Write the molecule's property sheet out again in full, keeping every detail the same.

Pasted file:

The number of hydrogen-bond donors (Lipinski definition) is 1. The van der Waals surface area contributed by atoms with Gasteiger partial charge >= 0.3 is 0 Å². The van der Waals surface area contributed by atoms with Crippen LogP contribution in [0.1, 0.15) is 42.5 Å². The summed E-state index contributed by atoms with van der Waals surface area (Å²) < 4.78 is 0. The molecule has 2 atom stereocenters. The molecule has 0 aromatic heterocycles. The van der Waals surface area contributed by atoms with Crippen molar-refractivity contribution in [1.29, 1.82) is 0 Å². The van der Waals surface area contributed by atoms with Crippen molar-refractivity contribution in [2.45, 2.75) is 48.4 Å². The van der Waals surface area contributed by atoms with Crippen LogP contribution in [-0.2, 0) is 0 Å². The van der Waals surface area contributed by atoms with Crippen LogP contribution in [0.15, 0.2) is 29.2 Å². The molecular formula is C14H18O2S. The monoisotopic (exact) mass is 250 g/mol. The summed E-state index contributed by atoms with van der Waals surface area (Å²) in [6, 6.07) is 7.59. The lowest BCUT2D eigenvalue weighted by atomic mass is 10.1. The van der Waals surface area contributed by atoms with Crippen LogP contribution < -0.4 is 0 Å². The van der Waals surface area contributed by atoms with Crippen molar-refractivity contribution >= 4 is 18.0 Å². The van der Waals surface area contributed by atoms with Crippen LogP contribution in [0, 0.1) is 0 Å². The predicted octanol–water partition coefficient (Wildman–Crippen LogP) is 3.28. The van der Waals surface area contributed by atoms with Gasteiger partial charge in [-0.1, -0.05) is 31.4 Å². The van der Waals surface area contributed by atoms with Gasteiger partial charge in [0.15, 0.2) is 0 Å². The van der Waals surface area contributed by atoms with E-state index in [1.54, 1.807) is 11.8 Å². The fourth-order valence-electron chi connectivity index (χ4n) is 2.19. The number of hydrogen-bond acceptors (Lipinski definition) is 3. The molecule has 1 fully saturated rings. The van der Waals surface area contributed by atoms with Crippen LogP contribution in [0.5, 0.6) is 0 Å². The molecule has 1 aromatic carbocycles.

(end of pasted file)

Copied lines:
The number of hydrogen-bond donors (Lipinski definition) is 1. The van der Waals surface area contributed by atoms with Gasteiger partial charge >= 0.3 is 0 Å². The van der Waals surface area contributed by atoms with Crippen LogP contribution in [0.1, 0.15) is 42.5 Å². The summed E-state index contributed by atoms with van der Waals surface area (Å²) < 4.78 is 0. The molecule has 2 atom stereocenters. The molecule has 0 aromatic heterocycles. The van der Waals surface area contributed by atoms with Crippen molar-refractivity contribution in [1.29, 1.82) is 0 Å². The van der Waals surface area contributed by atoms with Crippen molar-refractivity contribution in [2.45, 2.75) is 48.4 Å². The van der Waals surface area contributed by atoms with Crippen LogP contribution in [-0.2, 0) is 0 Å². The van der Waals surface area contributed by atoms with Crippen LogP contribution in [0.15, 0.2) is 29.2 Å². The molecular formula is C14H18O2S. The monoisotopic (exact) mass is 250 g/mol. The summed E-state index contributed by atoms with van der Waals surface area (Å²) in [6, 6.07) is 7.59. The lowest BCUT2D eigenvalue weighted by atomic mass is 10.1. The van der Waals surface area contributed by atoms with Crippen LogP contribution < -0.4 is 0 Å². The van der Waals surface area contributed by atoms with Crippen molar-refractivity contribution >= 4 is 18.0 Å². The van der Waals surface area contributed by atoms with Crippen LogP contribution in [0, 0.1) is 0 Å². The predicted octanol–water partition coefficient (Wildman–Crippen LogP) is 3.28. The van der Waals surface area contributed by atoms with Gasteiger partial charge in [-0.1, -0.05) is 31.4 Å². The van der Waals surface area contributed by atoms with Gasteiger partial charge in [0.15, 0.2) is 0 Å². The van der Waals surface area contributed by atoms with E-state index in [1.54, 1.807) is 11.8 Å². The fourth-order valence-electron chi connectivity index (χ4n) is 2.19. The number of hydrogen-bond acceptors (Lipinski definition) is 3. The molecule has 1 fully saturated rings. The van der Waals surface area contributed by atoms with Crippen LogP contribution in [0.5, 0.6) is 0 Å². The molecule has 1 aromatic carbocycles.